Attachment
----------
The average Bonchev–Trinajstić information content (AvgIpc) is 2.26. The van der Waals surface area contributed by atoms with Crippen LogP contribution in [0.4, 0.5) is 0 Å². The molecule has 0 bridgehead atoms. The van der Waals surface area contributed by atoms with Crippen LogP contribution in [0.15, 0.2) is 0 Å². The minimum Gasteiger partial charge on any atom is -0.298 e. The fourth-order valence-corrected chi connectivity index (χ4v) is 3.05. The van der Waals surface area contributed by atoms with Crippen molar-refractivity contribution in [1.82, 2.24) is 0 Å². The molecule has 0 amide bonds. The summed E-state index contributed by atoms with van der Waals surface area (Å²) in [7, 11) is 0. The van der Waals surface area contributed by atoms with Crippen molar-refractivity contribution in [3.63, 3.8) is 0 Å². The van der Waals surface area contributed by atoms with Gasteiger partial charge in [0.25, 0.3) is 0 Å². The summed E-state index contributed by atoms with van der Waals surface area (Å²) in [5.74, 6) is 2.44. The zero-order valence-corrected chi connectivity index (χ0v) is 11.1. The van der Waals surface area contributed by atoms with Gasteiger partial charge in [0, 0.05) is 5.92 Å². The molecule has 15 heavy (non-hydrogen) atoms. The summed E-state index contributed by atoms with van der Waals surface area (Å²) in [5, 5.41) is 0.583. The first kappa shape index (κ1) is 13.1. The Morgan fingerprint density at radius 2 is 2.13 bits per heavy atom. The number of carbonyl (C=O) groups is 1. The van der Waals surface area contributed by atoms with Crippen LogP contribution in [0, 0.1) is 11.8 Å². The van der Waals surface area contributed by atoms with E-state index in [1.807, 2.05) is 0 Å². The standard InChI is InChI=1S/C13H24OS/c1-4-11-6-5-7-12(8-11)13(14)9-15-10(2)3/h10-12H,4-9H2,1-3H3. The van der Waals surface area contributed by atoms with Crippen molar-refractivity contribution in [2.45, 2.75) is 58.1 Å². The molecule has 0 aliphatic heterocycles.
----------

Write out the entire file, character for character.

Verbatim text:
The average Bonchev–Trinajstić information content (AvgIpc) is 2.26. The van der Waals surface area contributed by atoms with Crippen LogP contribution in [0.4, 0.5) is 0 Å². The molecule has 0 bridgehead atoms. The van der Waals surface area contributed by atoms with Crippen LogP contribution in [0.15, 0.2) is 0 Å². The minimum Gasteiger partial charge on any atom is -0.298 e. The fourth-order valence-corrected chi connectivity index (χ4v) is 3.05. The van der Waals surface area contributed by atoms with Crippen molar-refractivity contribution in [1.82, 2.24) is 0 Å². The molecule has 0 amide bonds. The summed E-state index contributed by atoms with van der Waals surface area (Å²) in [7, 11) is 0. The van der Waals surface area contributed by atoms with Crippen molar-refractivity contribution in [3.63, 3.8) is 0 Å². The van der Waals surface area contributed by atoms with Gasteiger partial charge in [0.25, 0.3) is 0 Å². The summed E-state index contributed by atoms with van der Waals surface area (Å²) in [5.74, 6) is 2.44. The zero-order valence-corrected chi connectivity index (χ0v) is 11.1. The van der Waals surface area contributed by atoms with Gasteiger partial charge in [0, 0.05) is 5.92 Å². The molecule has 15 heavy (non-hydrogen) atoms. The summed E-state index contributed by atoms with van der Waals surface area (Å²) in [5, 5.41) is 0.583. The first kappa shape index (κ1) is 13.1. The Morgan fingerprint density at radius 2 is 2.13 bits per heavy atom. The number of carbonyl (C=O) groups is 1. The van der Waals surface area contributed by atoms with Crippen LogP contribution in [0, 0.1) is 11.8 Å². The van der Waals surface area contributed by atoms with E-state index in [1.807, 2.05) is 0 Å². The standard InChI is InChI=1S/C13H24OS/c1-4-11-6-5-7-12(8-11)13(14)9-15-10(2)3/h10-12H,4-9H2,1-3H3. The van der Waals surface area contributed by atoms with Crippen molar-refractivity contribution in [2.45, 2.75) is 58.1 Å². The molecule has 0 aliphatic heterocycles.